Shari Sarah Motro
Shari Sarah Motro

Choose Life Now

Dood Evan (c) 2020
Dood Evan (c) 2020

At this point we’re all survivors.

Will we make it through another year?

The last Torah reading before Rosh HaShannah includes this call:

הַחַיִּים וְהַמָּוֶת נָתַתִּי לְפָנֶיךָ

הַבְּרָכָה וְהַקְּלָלָה

וּבָחַרְתָּ בַּחַיִּים

 Life and death I put before you

Blessing and curse

Choose life.

What does choosing life mean this year?

Each of us faces different dangers. Some are vulnerable to disease, some to war, some to natural disaster, some to poverty, some to isolation, some to invasion.

And alongside the curses, each of us has blessings. Different blessings.

Some are in perfect health. Some live in places graced with peace and stable weather. Some have good livelihoods. Some share a safe home with people they love. Some have faith. Some have humor. Some have luck.

Whatever curses and blessings lie ahead, we are here now. We’ve made it this far. Something—some combination of choice and grace—has kept us alive.


When riots raged in my neighborhood on the seam between East and West Jerusalem last spring, one of the blessings that anchored me were online kirtans that Krishna Das began sending from New York to Corona-ravaged India. I imagined myself catching them on their way eastward, taking in their medicine, and adding my own voice to the invisible choir singing along from around the globe.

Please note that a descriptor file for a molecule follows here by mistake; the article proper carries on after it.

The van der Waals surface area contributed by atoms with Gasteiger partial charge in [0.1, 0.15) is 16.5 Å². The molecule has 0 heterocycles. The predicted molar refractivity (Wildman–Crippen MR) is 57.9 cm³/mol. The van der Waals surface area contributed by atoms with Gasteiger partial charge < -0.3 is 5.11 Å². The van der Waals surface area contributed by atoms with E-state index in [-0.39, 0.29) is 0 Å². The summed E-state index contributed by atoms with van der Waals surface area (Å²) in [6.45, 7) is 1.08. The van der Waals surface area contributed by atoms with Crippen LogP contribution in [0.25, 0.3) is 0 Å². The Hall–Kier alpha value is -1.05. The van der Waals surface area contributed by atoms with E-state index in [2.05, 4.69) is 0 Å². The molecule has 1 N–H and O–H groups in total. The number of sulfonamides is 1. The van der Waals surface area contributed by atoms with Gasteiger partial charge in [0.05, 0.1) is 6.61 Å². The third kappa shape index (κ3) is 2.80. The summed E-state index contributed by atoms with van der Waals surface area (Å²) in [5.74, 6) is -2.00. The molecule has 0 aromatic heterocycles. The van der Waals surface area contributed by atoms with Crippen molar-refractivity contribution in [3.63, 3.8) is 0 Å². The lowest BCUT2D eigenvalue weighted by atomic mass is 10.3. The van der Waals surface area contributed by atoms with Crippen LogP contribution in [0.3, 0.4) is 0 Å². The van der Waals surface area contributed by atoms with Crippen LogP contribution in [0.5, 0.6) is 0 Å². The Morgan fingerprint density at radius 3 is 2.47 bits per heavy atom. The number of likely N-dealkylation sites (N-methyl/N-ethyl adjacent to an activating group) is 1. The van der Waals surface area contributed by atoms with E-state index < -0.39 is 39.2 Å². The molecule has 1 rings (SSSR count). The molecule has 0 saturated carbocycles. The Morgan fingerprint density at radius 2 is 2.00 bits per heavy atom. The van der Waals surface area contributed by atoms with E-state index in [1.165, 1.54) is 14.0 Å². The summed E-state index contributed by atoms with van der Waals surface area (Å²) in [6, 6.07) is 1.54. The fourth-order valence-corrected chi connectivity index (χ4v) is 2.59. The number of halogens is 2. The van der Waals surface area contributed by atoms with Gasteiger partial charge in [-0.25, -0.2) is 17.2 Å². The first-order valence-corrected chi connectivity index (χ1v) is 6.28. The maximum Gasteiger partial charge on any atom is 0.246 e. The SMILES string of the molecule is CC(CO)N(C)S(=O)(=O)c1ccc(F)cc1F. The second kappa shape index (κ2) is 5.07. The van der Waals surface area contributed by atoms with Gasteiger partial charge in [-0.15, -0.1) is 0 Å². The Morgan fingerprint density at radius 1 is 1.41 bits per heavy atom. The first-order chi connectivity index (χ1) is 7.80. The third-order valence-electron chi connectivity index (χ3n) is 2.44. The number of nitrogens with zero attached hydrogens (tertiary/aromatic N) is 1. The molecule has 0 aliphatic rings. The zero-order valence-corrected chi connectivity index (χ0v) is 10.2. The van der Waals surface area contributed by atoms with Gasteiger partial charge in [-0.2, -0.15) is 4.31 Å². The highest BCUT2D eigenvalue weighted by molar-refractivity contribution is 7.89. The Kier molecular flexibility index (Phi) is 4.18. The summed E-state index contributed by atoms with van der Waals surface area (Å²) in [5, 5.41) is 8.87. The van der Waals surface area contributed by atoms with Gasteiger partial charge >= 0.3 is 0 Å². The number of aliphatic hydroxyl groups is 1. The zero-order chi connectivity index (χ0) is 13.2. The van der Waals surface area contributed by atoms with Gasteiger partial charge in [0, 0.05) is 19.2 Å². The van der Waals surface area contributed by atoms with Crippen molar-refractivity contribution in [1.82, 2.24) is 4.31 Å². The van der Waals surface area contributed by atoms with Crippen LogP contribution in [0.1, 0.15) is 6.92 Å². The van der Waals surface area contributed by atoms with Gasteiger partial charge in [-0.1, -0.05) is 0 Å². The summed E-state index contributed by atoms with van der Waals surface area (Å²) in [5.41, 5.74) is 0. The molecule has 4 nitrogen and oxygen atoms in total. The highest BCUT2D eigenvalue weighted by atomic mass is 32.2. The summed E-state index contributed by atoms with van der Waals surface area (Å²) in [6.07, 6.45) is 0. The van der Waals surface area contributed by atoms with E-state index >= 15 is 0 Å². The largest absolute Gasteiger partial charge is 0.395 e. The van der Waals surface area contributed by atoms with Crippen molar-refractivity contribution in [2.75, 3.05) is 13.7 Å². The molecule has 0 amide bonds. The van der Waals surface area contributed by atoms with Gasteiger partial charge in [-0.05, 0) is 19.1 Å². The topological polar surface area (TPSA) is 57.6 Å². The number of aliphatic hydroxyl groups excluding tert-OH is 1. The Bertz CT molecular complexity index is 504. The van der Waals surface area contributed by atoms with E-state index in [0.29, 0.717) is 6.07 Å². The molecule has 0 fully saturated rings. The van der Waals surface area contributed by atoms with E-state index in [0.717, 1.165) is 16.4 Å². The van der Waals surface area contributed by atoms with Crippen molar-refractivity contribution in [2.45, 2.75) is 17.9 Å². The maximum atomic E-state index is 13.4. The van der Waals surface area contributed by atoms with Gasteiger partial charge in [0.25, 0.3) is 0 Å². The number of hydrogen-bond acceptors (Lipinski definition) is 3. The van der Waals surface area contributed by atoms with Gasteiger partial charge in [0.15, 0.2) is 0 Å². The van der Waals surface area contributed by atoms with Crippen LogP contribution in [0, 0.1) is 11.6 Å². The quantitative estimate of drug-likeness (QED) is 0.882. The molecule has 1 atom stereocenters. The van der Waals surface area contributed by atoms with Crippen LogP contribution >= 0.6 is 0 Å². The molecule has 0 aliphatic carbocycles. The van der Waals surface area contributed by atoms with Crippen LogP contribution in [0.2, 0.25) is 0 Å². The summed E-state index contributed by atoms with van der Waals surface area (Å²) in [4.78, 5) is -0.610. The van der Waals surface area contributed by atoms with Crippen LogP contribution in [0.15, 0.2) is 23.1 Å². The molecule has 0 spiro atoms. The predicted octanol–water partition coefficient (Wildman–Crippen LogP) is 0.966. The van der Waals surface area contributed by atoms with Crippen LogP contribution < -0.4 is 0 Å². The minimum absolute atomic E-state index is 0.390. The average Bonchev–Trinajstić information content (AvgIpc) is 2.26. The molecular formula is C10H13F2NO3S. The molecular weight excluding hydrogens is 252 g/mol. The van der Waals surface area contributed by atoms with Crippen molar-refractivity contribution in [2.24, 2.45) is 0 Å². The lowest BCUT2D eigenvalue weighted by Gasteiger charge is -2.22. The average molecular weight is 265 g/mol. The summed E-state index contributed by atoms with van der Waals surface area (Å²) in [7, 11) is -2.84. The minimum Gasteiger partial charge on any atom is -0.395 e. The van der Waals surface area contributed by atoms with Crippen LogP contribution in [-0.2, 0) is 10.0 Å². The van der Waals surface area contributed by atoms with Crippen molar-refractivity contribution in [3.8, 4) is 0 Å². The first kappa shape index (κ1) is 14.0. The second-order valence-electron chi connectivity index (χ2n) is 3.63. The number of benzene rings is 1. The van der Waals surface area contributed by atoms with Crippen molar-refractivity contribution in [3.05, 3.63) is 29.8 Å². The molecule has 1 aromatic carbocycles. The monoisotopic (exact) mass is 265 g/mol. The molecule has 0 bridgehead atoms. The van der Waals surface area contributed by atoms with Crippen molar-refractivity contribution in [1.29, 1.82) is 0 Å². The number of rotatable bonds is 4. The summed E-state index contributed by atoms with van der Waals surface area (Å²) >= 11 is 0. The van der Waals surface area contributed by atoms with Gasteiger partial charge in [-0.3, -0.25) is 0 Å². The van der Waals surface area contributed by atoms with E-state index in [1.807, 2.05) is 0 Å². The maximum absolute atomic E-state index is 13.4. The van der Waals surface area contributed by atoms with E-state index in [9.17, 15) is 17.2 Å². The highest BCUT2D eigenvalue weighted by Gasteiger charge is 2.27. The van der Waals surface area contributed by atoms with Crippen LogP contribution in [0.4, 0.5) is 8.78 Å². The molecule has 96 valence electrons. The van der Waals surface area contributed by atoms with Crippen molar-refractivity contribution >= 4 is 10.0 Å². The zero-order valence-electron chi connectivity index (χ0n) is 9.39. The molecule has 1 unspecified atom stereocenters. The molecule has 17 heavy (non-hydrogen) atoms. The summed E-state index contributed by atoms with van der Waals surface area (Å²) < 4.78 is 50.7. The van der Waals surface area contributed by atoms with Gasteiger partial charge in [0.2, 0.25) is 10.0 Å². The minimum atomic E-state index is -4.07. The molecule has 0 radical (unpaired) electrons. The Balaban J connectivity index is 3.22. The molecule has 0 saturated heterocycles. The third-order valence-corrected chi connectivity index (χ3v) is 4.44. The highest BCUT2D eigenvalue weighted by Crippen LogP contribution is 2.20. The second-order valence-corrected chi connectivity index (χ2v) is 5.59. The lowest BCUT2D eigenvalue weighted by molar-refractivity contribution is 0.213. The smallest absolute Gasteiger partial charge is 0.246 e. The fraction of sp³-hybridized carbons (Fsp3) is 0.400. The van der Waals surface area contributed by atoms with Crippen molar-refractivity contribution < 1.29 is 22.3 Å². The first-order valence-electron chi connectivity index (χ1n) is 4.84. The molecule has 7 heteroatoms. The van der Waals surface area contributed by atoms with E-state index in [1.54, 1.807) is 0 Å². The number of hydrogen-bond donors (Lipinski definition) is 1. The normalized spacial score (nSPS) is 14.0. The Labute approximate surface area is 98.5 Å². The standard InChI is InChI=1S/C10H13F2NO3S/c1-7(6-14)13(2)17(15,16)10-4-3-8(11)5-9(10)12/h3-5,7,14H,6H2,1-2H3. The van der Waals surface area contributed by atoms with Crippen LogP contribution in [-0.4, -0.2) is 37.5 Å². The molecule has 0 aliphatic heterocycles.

Echoing Ram Dass’s timeless formulation “Be Here Now,” Krishna Das started each session with gratitude for life in his signature playful tone: Howdy! He’d say with a smile. I’m still here! We’re still here.  

Then he sang, and I sang with him. Sometimes I sang to calm myself as I sat on the floor in the hallway while glass was shattering outside. Sometimes I sang to calm myself through the eerie silences that followed. As spring turned to summer, I sang to give to thanks to the countless peaceful residents who worked tirelessly, mostly invisibly, to guard me and my Hebrew- and Arabic-speaking neighbors from the fatal violence that terrorized other mixed neighborhoods this spring.


The other blessing that gave me solace was Genesis 25.

After Abraham banishes Ishmael and nearly slaughters Isaac, he has six more children with no apparent difficulty. The first of these children is Zimran—whose name means Singer. Unlike his older brothers, Zimran leaves home bearing gifts.

Then Abraham dies “old and at ease,” and Ishmael and Isaac come home to bury him together.

As I sang along with Krishna Das this summer, I imagined the seeds of the Abraham story traveling east with Zimran. Is it possible that some of those same seeds were mixed in with the song medicine that Krishna Das took in when he arrived in India from Long Island? Is it possible that he brought some those seeds back with him when he returned to the States in 1973? Is it possible that those of us who tuned in from the mountains and valleys that were once home to Ishmael, Isaac, and Zimran were completing a circle?


As 5781 draws to a close, may we bury the people, places, and dreams we lost this year with peace in our hearts, finding ways to turn their memory into a blessing.

May we the living continue to choose life.

May life choose us.

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